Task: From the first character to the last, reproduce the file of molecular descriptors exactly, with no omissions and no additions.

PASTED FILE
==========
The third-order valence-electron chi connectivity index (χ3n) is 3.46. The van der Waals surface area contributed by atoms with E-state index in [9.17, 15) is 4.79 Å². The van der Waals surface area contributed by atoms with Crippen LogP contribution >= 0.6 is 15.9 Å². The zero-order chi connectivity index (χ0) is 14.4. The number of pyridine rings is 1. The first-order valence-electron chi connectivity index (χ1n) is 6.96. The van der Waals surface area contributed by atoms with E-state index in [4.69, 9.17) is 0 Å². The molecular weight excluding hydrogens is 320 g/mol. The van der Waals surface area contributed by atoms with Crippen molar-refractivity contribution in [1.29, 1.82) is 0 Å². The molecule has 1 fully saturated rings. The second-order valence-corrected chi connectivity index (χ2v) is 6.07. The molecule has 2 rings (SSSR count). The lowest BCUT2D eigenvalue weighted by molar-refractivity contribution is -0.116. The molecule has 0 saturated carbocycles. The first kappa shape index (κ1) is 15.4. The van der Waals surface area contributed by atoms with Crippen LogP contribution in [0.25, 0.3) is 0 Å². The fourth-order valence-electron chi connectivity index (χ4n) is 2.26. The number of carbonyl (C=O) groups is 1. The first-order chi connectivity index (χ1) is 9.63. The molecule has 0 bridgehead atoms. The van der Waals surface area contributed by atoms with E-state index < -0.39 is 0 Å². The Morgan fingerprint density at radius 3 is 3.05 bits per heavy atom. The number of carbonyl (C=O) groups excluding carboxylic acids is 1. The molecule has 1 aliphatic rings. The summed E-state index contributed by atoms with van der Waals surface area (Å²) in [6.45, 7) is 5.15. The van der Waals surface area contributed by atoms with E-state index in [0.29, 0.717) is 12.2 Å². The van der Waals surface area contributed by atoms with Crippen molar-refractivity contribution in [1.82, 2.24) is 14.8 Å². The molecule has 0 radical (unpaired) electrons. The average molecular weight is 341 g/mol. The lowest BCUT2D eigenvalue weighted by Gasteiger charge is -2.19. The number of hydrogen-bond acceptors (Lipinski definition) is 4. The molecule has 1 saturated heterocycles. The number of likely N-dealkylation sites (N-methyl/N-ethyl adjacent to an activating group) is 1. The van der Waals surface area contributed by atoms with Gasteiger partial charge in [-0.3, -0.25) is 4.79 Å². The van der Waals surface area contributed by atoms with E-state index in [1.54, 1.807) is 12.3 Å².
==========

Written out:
The third-order valence-electron chi connectivity index (χ3n) is 3.46. The van der Waals surface area contributed by atoms with E-state index in [9.17, 15) is 4.79 Å². The van der Waals surface area contributed by atoms with Crippen LogP contribution >= 0.6 is 15.9 Å². The zero-order chi connectivity index (χ0) is 14.4. The number of pyridine rings is 1. The first-order valence-electron chi connectivity index (χ1n) is 6.96. The van der Waals surface area contributed by atoms with E-state index in [4.69, 9.17) is 0 Å². The molecular weight excluding hydrogens is 320 g/mol. The van der Waals surface area contributed by atoms with Crippen molar-refractivity contribution in [1.29, 1.82) is 0 Å². The molecule has 1 fully saturated rings. The second-order valence-corrected chi connectivity index (χ2v) is 6.07. The molecule has 2 rings (SSSR count). The lowest BCUT2D eigenvalue weighted by molar-refractivity contribution is -0.116. The molecule has 0 saturated carbocycles. The first kappa shape index (κ1) is 15.4. The van der Waals surface area contributed by atoms with Crippen LogP contribution in [0.25, 0.3) is 0 Å². The fourth-order valence-electron chi connectivity index (χ4n) is 2.26. The number of carbonyl (C=O) groups is 1. The first-order chi connectivity index (χ1) is 9.63. The molecule has 0 bridgehead atoms. The van der Waals surface area contributed by atoms with E-state index < -0.39 is 0 Å². The Morgan fingerprint density at radius 3 is 3.05 bits per heavy atom. The number of carbonyl (C=O) groups excluding carboxylic acids is 1. The molecule has 1 aliphatic rings. The summed E-state index contributed by atoms with van der Waals surface area (Å²) in [6.45, 7) is 5.15. The van der Waals surface area contributed by atoms with E-state index in [0.29, 0.717) is 12.2 Å². The van der Waals surface area contributed by atoms with Crippen molar-refractivity contribution in [1.82, 2.24) is 14.8 Å². The molecule has 0 radical (unpaired) electrons. The average molecular weight is 341 g/mol. The lowest BCUT2D eigenvalue weighted by Gasteiger charge is -2.19. The number of hydrogen-bond acceptors (Lipinski definition) is 4. The molecule has 1 saturated heterocycles. The number of likely N-dealkylation sites (N-methyl/N-ethyl adjacent to an activating group) is 1. The van der Waals surface area contributed by atoms with Gasteiger partial charge in [-0.3, -0.25) is 4.79 Å². The van der Waals surface area contributed by atoms with E-state index in [1.54, 1.807) is 12.3 Å².